Don’t risk HMRC fines.
The Stamp Duty you pay is calculated based on the price of the property you’re buying.
In your case, £500,000.
As you’re a first-time buyer, you don’t pay Stamp Duty Land Tax on the first £300,000 of your purchase.
You pay 5% Stamp Duty on amount up to £500,000. For you, this is £10,000.
Your Stamp Duty Land Tax total is £10,000.
Stamp Duty Land Tax is a tax we pay on property purchases. For a long time, it was calculated at 1% of properties over £60,000. But this was changed in 1997 to 1.5% on properties over £250,000 and 2% of properties over £500,000. In 2014, the system was overhauled totally, leaving us with the system we use now.
Today, Stamp Duty is much more pricey and can add a large sum onto the cost of buying property. Here are the current rates👇. You pay these cumulatively, so if you buy a £1 million home, you’ll pay 2%, 5% and 10% on each respective portion of the property cost:
|Property Price||Stamp duty rate|
|Up to £125,000||0%|
|£125,001 – £250,000||2%|
|£250,001 – £925,000||5%|
|£925,000 – £1.5 million||10%|
|Over £1.5 million||12%|
Our calculator is very easy to use. Just let us know your situation – are you a buy to let landlord, buying your first home etc.? – and then let us know how much your property is worth. We’ll calculate what you owe in Stamp Duty tax. Simple.
If you’re either a first-time buyer or a non-UK resident, the rates will be a little different from the above table. Non-residents pay a little extra, first-time buyers pay a little less. Expand the calculations to see the breakdown of your calculation.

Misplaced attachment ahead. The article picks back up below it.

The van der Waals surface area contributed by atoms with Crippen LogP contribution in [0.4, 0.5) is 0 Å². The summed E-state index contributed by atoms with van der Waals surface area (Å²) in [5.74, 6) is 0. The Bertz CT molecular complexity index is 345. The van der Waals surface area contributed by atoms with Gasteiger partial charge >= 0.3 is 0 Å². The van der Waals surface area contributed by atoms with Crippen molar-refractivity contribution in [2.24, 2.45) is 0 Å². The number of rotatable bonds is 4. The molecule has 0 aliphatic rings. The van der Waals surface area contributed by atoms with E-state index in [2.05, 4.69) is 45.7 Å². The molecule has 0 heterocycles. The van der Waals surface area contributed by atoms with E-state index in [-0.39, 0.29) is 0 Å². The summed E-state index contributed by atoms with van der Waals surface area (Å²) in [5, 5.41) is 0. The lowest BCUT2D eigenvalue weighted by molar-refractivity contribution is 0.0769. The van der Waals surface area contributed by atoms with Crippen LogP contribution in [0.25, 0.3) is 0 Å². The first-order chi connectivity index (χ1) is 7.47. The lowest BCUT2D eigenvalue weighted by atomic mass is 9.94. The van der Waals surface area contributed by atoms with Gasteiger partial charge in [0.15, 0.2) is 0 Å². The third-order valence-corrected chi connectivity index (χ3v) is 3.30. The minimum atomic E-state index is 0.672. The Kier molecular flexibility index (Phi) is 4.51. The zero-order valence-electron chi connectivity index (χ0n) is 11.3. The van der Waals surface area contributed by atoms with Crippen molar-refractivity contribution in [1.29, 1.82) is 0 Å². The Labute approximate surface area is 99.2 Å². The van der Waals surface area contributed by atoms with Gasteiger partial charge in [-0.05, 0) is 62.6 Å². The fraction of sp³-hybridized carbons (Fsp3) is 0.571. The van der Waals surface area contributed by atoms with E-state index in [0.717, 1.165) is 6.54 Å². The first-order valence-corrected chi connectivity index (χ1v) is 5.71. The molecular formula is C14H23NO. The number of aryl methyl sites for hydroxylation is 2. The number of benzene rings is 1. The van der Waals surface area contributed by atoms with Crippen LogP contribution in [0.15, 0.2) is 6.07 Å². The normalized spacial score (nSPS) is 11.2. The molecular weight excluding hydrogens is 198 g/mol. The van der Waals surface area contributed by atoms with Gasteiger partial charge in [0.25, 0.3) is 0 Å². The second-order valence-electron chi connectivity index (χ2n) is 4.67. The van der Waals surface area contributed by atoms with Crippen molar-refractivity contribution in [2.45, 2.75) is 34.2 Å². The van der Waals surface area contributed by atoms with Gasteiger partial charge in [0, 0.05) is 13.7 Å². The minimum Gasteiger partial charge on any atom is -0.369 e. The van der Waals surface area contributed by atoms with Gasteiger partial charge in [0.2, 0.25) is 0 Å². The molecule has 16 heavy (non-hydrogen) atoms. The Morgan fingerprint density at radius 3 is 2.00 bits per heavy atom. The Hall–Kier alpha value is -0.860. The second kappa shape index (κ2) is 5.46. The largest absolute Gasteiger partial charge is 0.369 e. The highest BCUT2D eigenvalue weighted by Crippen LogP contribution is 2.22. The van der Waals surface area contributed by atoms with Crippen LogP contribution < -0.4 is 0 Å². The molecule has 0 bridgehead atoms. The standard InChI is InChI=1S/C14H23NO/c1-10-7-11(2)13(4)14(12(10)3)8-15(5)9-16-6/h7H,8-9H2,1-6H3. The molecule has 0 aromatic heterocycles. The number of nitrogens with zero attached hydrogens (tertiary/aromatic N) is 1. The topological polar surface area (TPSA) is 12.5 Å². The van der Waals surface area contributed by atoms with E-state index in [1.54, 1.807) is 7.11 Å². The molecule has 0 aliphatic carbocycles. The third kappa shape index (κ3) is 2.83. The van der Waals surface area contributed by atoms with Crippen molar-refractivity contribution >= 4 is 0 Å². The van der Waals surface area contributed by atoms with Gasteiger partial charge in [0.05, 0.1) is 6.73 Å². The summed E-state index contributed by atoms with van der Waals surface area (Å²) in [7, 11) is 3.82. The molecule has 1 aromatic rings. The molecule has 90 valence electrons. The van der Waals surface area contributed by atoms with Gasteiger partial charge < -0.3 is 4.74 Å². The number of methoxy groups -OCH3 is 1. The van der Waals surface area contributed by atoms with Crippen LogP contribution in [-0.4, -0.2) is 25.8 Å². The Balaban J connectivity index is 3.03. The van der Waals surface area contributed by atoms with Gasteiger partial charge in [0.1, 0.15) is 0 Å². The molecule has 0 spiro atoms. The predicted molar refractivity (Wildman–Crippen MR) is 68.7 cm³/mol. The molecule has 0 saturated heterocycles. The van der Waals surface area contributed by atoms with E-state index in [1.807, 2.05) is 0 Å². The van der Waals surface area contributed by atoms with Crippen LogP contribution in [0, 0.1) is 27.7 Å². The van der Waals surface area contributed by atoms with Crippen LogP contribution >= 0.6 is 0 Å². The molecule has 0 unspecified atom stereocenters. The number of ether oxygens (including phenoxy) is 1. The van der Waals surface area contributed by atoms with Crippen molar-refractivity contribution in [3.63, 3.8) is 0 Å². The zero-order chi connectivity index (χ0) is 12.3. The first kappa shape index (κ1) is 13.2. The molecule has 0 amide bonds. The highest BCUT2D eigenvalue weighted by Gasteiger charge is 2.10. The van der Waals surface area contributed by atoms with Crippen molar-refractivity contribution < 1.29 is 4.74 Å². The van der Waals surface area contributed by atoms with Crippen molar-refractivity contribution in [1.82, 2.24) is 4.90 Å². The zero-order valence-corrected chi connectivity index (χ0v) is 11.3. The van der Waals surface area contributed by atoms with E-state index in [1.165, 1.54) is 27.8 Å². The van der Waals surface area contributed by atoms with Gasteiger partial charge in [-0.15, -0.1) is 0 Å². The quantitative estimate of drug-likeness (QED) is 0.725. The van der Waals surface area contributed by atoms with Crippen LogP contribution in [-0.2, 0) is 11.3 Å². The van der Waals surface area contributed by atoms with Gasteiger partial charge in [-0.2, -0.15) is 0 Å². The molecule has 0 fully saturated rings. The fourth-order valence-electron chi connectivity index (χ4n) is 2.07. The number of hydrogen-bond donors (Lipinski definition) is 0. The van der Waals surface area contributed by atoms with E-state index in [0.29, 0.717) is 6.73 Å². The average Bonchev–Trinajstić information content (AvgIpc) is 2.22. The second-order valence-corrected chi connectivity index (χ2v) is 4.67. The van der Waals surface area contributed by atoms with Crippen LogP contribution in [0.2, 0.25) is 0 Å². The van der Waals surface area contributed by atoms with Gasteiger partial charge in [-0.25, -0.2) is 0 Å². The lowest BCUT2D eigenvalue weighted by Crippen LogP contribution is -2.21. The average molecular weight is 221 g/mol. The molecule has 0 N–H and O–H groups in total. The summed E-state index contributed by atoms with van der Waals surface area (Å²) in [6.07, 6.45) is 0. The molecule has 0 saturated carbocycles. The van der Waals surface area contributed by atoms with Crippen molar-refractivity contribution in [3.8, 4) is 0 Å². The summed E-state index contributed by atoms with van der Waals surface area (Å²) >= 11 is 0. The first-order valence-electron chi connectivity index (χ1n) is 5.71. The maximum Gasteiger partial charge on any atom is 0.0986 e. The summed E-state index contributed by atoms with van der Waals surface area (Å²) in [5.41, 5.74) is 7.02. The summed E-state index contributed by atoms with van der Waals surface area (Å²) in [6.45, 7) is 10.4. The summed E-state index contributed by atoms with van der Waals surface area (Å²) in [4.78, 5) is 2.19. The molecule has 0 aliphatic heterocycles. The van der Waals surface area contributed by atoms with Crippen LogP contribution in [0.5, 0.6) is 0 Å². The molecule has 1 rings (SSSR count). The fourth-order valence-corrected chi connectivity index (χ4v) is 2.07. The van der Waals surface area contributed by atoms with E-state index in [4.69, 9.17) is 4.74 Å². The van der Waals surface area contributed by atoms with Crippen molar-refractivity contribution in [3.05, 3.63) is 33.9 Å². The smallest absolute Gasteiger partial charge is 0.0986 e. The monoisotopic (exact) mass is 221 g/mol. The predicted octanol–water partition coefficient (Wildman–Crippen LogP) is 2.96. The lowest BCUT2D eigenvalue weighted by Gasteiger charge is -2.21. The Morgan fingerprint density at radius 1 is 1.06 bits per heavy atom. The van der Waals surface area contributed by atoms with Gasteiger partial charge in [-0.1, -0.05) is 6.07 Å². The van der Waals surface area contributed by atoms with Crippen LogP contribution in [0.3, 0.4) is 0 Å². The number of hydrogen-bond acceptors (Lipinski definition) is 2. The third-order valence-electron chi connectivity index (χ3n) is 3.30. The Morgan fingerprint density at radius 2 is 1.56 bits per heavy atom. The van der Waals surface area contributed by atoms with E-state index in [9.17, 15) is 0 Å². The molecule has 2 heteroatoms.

In short, no. You can’t deduct Stamp Duty as an expense.
As a first-time buyer, you don’t pay Stamp Duty at the same rate as those already on the property ladder. This helps more people get into the market, despite rising prices. As a first-time buyer, you don’t pay Stamp Duty on properties less than £300,000 – and on properties up to £500,000, you pay a reduced rate. Read more about Stamp Duty on our blog. Or if you’re selling a house, check out our Capital Gains Tax calculator.
Where do we begin? Let’s just say, it’s seen a few changes over the last few years. As a result of COVID with the Stamp Duty holidays plus the up-and-downness of the 2022/23 tax year (four chancellors, three prime ministers and numerous mini and maxi financial budgets), the rates and allowances have changed more than once. Take a look at our blog on the most recent budget of 2022. See the up-to-date rates and planned changes.
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